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Maror: the bitter herbs eaten at the Passover seder
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What We Do Grab some of that bitter herb, enough to make the size of a small egg if you would crunch it into a ball. Some have the custom of using both horseradish and romaine lettuce (though either/or is also okay). Dip the bitter herb in the charoset. S...
All About the Bitter Herbs
Do you wonder why we are eating this stuff? You’re on to something. During the Passover Seder, we ask that very question.
Short insights to make your Passover experience more meaningful
Many have the custom of using both horseradish and romaine lettuce to fulfill the obligation to consume maror (bitter herbs) on Passover night. The sages of the Mishna Pesachim 39a. list five vegetables which may be used for maror. Unfortunately, it is di...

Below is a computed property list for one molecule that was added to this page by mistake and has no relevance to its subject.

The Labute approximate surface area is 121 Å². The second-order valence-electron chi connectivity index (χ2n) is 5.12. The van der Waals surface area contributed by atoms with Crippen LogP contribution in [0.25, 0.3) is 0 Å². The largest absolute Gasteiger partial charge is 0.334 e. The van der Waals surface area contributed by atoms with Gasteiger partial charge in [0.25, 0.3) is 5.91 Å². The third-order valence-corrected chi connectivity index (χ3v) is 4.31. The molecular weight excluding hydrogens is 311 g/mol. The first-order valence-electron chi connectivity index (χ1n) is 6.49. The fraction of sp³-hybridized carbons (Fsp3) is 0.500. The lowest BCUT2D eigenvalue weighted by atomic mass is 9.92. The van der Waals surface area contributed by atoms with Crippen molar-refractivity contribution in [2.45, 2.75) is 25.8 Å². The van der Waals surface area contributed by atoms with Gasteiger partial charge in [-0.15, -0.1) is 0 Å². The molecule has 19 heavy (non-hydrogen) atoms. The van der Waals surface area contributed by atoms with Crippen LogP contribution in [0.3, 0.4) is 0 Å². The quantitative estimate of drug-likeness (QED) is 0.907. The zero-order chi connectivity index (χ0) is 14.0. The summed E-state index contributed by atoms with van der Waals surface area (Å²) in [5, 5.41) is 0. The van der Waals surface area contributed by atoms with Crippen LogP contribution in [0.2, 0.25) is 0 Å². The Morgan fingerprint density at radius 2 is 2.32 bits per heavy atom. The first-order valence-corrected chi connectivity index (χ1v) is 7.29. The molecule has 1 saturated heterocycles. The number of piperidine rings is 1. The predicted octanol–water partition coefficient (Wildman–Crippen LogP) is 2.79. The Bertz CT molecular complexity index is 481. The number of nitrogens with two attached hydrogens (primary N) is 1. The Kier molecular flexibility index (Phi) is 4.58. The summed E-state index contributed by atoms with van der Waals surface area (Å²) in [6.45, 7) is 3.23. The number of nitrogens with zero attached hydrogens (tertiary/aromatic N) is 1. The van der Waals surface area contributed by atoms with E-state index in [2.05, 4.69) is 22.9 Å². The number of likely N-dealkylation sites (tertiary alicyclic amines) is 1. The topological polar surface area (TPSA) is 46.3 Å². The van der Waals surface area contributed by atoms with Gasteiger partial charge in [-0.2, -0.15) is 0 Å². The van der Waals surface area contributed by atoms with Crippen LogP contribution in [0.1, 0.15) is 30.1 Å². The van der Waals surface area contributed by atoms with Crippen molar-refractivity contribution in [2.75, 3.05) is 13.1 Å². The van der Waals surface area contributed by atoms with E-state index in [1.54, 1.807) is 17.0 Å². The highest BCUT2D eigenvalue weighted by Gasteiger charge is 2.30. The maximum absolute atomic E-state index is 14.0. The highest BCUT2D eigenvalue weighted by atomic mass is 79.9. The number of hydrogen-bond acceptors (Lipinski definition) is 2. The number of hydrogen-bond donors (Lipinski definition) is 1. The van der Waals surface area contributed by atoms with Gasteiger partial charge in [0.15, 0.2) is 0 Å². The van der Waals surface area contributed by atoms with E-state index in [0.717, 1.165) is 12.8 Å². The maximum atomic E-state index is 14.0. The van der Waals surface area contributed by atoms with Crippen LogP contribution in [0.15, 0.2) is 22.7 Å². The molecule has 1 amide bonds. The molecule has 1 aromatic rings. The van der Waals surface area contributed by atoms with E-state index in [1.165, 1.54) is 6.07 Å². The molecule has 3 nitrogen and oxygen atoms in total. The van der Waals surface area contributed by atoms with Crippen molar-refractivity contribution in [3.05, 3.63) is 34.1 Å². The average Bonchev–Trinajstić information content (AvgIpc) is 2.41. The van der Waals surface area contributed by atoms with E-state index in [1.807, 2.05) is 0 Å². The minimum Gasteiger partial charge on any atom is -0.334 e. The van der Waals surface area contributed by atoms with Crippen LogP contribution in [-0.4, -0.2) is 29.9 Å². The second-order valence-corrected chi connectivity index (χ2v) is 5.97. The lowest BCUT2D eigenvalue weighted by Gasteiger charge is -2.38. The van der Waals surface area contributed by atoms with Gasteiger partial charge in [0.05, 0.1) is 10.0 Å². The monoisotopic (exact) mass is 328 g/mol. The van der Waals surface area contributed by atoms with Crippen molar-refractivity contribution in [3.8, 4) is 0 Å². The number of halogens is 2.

How can one keep big ideas alive after they are no longer new and exciting?
Matzah represents the bare necessities of life. The Passover offering represents luxuries whose function is solely to give pleasure. Maror represents a middle ground between these two extremes...
Click on the images for information... Go to The Official Seder How-To Bitter herbs and romaine lettuce. The Maror is placed in the center of the plate. One may use either peeled and grated raw horseradish or Romaine lettuce, or both. The center of the pl...
Bitter Herbs
The mind can come to understand that suffering refines man. But, ultimately, why must it be this way? You, G-d, could have ordered reality so that there is gain without pain...
The Haggadah in Depth, Part 27
Everything on Passover night is about freedom, yet Maror symbolizes the intense bitterness of exile. Discover how this bitterness complements the feeling of redemption.
The Haggadah in Depth, Part 26
Of the three Seder essentials, the third element is Marror—the bitter herbs. Why is Maror, which is reminiscent of the bitter suffering of our ancestors, part of the Passover freedom experience?
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